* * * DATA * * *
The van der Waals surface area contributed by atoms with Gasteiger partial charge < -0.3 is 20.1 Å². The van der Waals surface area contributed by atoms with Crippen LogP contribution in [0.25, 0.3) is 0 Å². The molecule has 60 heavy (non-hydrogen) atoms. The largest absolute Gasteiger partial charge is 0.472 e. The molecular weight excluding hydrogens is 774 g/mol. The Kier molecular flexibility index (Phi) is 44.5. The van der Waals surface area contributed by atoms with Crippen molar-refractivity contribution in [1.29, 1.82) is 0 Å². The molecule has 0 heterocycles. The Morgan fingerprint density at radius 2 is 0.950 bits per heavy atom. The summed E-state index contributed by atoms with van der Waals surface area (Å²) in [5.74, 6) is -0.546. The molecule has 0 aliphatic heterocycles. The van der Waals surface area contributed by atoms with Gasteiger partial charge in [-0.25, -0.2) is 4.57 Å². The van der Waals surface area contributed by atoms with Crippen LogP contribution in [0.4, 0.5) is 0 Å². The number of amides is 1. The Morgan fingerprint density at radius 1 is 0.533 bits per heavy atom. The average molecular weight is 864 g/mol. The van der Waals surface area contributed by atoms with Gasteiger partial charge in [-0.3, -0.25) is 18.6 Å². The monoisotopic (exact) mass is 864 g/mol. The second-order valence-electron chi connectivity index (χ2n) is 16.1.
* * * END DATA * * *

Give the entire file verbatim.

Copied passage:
The van der Waals surface area contributed by atoms with Gasteiger partial charge < -0.3 is 20.1 Å². The van der Waals surface area contributed by atoms with Crippen LogP contribution in [0.25, 0.3) is 0 Å². The molecule has 60 heavy (non-hydrogen) atoms. The largest absolute Gasteiger partial charge is 0.472 e. The molecular weight excluding hydrogens is 774 g/mol. The Kier molecular flexibility index (Phi) is 44.5. The van der Waals surface area contributed by atoms with Crippen molar-refractivity contribution in [1.29, 1.82) is 0 Å². The molecule has 0 heterocycles. The Morgan fingerprint density at radius 2 is 0.950 bits per heavy atom. The summed E-state index contributed by atoms with van der Waals surface area (Å²) in [5.74, 6) is -0.546. The molecule has 0 aliphatic heterocycles. The van der Waals surface area contributed by atoms with Gasteiger partial charge in [-0.25, -0.2) is 4.57 Å². The van der Waals surface area contributed by atoms with Crippen LogP contribution in [0.4, 0.5) is 0 Å². The number of amides is 1. The Morgan fingerprint density at radius 1 is 0.533 bits per heavy atom. The average molecular weight is 864 g/mol. The van der Waals surface area contributed by atoms with Gasteiger partial charge in [-0.3, -0.25) is 18.6 Å². The monoisotopic (exact) mass is 864 g/mol. The second-order valence-electron chi connectivity index (χ2n) is 16.1.